REHMAll right. You've got two separate plans out there. You've got the so-called defined benefit, you've got so-called defined contribution. Tell us what each of them does, how it works, and which seemed to be in more trouble.
SCHIEBEROkay. The defined contribution plans, many of us talk about them in the title of the Tax Code 401 (k). It's a section in the Tax Code that establishes the legal right for people to make a contribution with income that's not being taxed until the benefits are paid some time down the road. In those plans, the worker contributes, in many cases the employer will match. That money accumulates over the worker's career. When the worker gets to retirement, he or she walks off with a bag of money, and then they have to figure out what to do with it.
SCHIEBERIn the traditional defined benefit plan, the employer promises that they're going to pay a benefit at some future time, and they will establish the criteria for when you can get that benefit. It may depend on your service. It may depend on your age or some combination of the two.
REHMAnd is the defined benefit program mostly what the auto companies had?
SCHIEBERIt is. And it's the set of plans that's gotten in the most trouble, because these obligations to pay the benefits were growing all during the baby boomer's career, but we weren't funding them. So late in their career now we've got this massive number of workers and we're behind the eight ball, and so a number of companies have collapsed because of it, the auto companies, the airline industry, quite a number of companies.
REHMSylvester Schieber. We'll take a short break here. When we come back, we're going to talk more about the U.S. retirement system, what's happening to it, and what we can expect 10, 20, 30 years from now.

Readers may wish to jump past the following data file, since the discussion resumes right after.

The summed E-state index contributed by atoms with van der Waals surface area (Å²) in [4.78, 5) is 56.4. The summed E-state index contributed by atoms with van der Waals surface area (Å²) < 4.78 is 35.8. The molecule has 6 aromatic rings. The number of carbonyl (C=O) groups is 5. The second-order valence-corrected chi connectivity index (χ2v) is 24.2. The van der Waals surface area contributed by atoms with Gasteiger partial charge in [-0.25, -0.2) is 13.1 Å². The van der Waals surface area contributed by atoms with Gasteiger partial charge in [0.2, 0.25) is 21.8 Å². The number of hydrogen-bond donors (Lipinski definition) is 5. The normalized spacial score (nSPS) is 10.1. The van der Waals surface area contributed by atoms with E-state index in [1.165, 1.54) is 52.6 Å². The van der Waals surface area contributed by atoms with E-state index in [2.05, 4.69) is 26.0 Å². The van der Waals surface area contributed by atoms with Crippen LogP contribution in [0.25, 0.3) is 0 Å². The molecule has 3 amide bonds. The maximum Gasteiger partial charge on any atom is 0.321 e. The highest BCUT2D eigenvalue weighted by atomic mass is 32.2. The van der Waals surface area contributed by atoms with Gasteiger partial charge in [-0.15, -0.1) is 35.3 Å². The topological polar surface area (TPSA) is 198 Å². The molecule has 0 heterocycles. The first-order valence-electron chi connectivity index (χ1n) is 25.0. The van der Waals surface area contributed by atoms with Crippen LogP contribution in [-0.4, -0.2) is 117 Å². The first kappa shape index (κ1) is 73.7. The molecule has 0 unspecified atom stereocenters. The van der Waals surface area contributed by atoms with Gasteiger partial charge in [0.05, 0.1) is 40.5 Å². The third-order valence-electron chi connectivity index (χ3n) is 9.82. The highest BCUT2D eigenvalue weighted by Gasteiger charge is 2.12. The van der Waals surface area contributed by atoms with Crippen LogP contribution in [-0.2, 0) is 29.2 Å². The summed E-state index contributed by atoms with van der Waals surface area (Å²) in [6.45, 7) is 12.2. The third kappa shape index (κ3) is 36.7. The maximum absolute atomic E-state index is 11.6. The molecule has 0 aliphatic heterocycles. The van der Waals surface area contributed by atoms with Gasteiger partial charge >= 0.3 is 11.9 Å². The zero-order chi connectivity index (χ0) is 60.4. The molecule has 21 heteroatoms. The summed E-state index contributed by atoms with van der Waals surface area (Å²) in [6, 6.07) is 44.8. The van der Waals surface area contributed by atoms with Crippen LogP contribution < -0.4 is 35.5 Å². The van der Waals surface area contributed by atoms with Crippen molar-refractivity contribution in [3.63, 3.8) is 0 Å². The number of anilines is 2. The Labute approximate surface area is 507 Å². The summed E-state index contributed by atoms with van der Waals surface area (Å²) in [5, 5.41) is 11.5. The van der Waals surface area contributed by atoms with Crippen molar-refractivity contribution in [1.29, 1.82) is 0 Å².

REHMAnd welcome back. Sylvester Schieber is with me. He was a member of the Social Security Advisory Board. He served a term from 1998 to 2004 and then another term ending in 2009. Now he's written a book about the Social Security system which he calls "The Predictable Surprise" subtitled "The Unraveling of the U.S. Retirement System." I hope you'll join us. I know many of you have questions, 800-433-8850. Send us your email to firstname.lastname@example.org. Join us on Facebook or Twitter.
REHMWhat are the latest projections, Sylvester Schieber, with no changes to the rules as to when the Social Security fund will be unable to meet its obligations?
SCHIEBERThe most recent projection that has been published was published about a year ago. There's another one supposed to come out next month. Last year they predicted that it would run out of funds, the trust fund would be depleted in 2036. This has not been a very good year in the economy over the last year. My guess is that next month when the new report comes out that may move toward us a year or two, 2035, 2034. The performance of the economy is extremely important in this program.
REHMWell, it's not only the performance of the economy. It's that we continue to have payroll holidays -- payroll contribution holidays from the Social Security system. How is that affecting the fund?
SCHIEBERWell, partly, I think it's a sad story about the way we do business here in Washington. The payroll tax holiday, it's a partial holiday, a reduction of 2 percentage points in the payroll tax that workers pay. But the trust funds are still being credited with the income. The...
REHMIn other words, there's an IOU check then.